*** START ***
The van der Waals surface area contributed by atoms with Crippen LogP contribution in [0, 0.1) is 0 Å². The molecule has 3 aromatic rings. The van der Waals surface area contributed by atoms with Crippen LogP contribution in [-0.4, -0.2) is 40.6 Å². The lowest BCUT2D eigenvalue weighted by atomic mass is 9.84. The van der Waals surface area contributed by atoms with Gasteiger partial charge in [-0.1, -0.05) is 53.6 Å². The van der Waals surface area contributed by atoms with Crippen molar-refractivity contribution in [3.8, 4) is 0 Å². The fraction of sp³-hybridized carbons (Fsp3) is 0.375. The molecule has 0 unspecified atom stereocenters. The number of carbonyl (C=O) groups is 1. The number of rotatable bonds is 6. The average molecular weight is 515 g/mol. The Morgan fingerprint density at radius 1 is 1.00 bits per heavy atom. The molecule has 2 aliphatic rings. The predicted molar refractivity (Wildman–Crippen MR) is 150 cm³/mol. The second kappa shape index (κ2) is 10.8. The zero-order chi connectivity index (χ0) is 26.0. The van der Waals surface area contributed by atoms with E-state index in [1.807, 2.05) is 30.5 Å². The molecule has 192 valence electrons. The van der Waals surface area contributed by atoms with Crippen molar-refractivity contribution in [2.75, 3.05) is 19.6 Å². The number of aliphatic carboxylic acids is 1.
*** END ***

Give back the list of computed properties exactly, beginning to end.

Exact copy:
The van der Waals surface area contributed by atoms with Crippen LogP contribution in [0, 0.1) is 0 Å². The molecule has 3 aromatic rings. The van der Waals surface area contributed by atoms with Crippen LogP contribution in [-0.4, -0.2) is 40.6 Å². The lowest BCUT2D eigenvalue weighted by atomic mass is 9.84. The van der Waals surface area contributed by atoms with Gasteiger partial charge in [-0.1, -0.05) is 53.6 Å². The van der Waals surface area contributed by atoms with Crippen molar-refractivity contribution in [3.8, 4) is 0 Å². The fraction of sp³-hybridized carbons (Fsp3) is 0.375. The molecule has 0 unspecified atom stereocenters. The number of carbonyl (C=O) groups is 1. The number of rotatable bonds is 6. The average molecular weight is 515 g/mol. The Morgan fingerprint density at radius 1 is 1.00 bits per heavy atom. The molecule has 2 aliphatic rings. The predicted molar refractivity (Wildman–Crippen MR) is 150 cm³/mol. The second kappa shape index (κ2) is 10.8. The zero-order chi connectivity index (χ0) is 26.0. The van der Waals surface area contributed by atoms with E-state index in [1.807, 2.05) is 30.5 Å². The molecule has 192 valence electrons. The van der Waals surface area contributed by atoms with Crippen molar-refractivity contribution in [2.75, 3.05) is 19.6 Å². The number of aliphatic carboxylic acids is 1.